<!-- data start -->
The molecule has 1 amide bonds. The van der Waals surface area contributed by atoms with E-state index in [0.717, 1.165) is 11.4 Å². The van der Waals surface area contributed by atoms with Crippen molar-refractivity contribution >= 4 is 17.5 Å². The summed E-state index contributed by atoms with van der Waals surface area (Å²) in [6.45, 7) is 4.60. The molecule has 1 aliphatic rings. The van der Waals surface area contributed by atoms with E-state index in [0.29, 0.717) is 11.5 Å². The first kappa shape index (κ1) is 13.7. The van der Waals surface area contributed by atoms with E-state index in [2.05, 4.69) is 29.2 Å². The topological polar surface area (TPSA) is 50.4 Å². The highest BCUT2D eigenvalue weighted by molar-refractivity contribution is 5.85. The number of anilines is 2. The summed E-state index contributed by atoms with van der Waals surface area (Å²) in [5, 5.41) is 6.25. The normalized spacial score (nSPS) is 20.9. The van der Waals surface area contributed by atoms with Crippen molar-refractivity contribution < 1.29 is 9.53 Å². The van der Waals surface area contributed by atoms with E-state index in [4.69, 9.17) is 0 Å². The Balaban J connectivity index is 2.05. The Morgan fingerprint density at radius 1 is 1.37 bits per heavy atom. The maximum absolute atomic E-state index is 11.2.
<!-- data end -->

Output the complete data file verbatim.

The molecule has 1 amide bonds. The van der Waals surface area contributed by atoms with E-state index in [0.717, 1.165) is 11.4 Å². The van der Waals surface area contributed by atoms with Crippen molar-refractivity contribution >= 4 is 17.5 Å². The summed E-state index contributed by atoms with van der Waals surface area (Å²) in [6.45, 7) is 4.60. The molecule has 1 aliphatic rings. The van der Waals surface area contributed by atoms with E-state index in [0.29, 0.717) is 11.5 Å². The first kappa shape index (κ1) is 13.7. The van der Waals surface area contributed by atoms with E-state index in [2.05, 4.69) is 29.2 Å². The topological polar surface area (TPSA) is 50.4 Å². The highest BCUT2D eigenvalue weighted by molar-refractivity contribution is 5.85. The number of anilines is 2. The summed E-state index contributed by atoms with van der Waals surface area (Å²) in [5, 5.41) is 6.25. The normalized spacial score (nSPS) is 20.9. The van der Waals surface area contributed by atoms with Crippen molar-refractivity contribution < 1.29 is 9.53 Å². The van der Waals surface area contributed by atoms with E-state index in [4.69, 9.17) is 0 Å². The Balaban J connectivity index is 2.05. The Morgan fingerprint density at radius 1 is 1.37 bits per heavy atom. The maximum absolute atomic E-state index is 11.2.